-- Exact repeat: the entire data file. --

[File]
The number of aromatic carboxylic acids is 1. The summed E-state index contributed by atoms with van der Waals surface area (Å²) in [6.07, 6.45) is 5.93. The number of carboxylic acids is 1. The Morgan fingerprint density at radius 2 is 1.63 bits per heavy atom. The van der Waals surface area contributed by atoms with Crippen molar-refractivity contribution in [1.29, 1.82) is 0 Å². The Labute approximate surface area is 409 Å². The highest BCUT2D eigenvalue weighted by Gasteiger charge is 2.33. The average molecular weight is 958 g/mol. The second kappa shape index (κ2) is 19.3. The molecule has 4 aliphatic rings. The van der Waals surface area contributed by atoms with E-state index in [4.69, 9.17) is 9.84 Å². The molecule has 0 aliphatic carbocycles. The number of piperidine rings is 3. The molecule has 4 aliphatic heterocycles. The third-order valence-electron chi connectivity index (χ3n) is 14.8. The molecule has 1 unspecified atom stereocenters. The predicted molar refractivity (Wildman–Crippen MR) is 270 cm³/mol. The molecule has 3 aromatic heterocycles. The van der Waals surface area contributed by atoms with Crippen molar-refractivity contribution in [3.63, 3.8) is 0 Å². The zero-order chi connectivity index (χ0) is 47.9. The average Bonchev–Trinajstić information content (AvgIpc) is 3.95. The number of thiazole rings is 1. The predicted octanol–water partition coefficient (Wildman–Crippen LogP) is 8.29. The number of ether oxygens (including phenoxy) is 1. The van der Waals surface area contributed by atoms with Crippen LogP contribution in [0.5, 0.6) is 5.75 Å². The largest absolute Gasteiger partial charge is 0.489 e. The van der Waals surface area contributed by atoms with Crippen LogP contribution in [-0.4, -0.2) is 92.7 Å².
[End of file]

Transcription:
The number of aromatic carboxylic acids is 1. The summed E-state index contributed by atoms with van der Waals surface area (Å²) in [6.07, 6.45) is 5.93. The number of carboxylic acids is 1. The Morgan fingerprint density at radius 2 is 1.63 bits per heavy atom. The van der Waals surface area contributed by atoms with Crippen molar-refractivity contribution in [1.29, 1.82) is 0 Å². The Labute approximate surface area is 409 Å². The highest BCUT2D eigenvalue weighted by Gasteiger charge is 2.33. The average molecular weight is 958 g/mol. The second kappa shape index (κ2) is 19.3. The molecule has 4 aliphatic rings. The van der Waals surface area contributed by atoms with E-state index in [4.69, 9.17) is 9.84 Å². The molecule has 0 aliphatic carbocycles. The number of piperidine rings is 3. The molecule has 4 aliphatic heterocycles. The third-order valence-electron chi connectivity index (χ3n) is 14.8. The molecule has 1 unspecified atom stereocenters. The predicted molar refractivity (Wildman–Crippen MR) is 270 cm³/mol. The molecule has 3 aromatic heterocycles. The van der Waals surface area contributed by atoms with Crippen molar-refractivity contribution in [3.63, 3.8) is 0 Å². The zero-order chi connectivity index (χ0) is 47.9. The average Bonchev–Trinajstić information content (AvgIpc) is 3.95. The number of thiazole rings is 1. The predicted octanol–water partition coefficient (Wildman–Crippen LogP) is 8.29. The number of ether oxygens (including phenoxy) is 1. The van der Waals surface area contributed by atoms with Crippen LogP contribution in [0.5, 0.6) is 5.75 Å². The largest absolute Gasteiger partial charge is 0.489 e. The van der Waals surface area contributed by atoms with Crippen LogP contribution in [-0.4, -0.2) is 92.7 Å².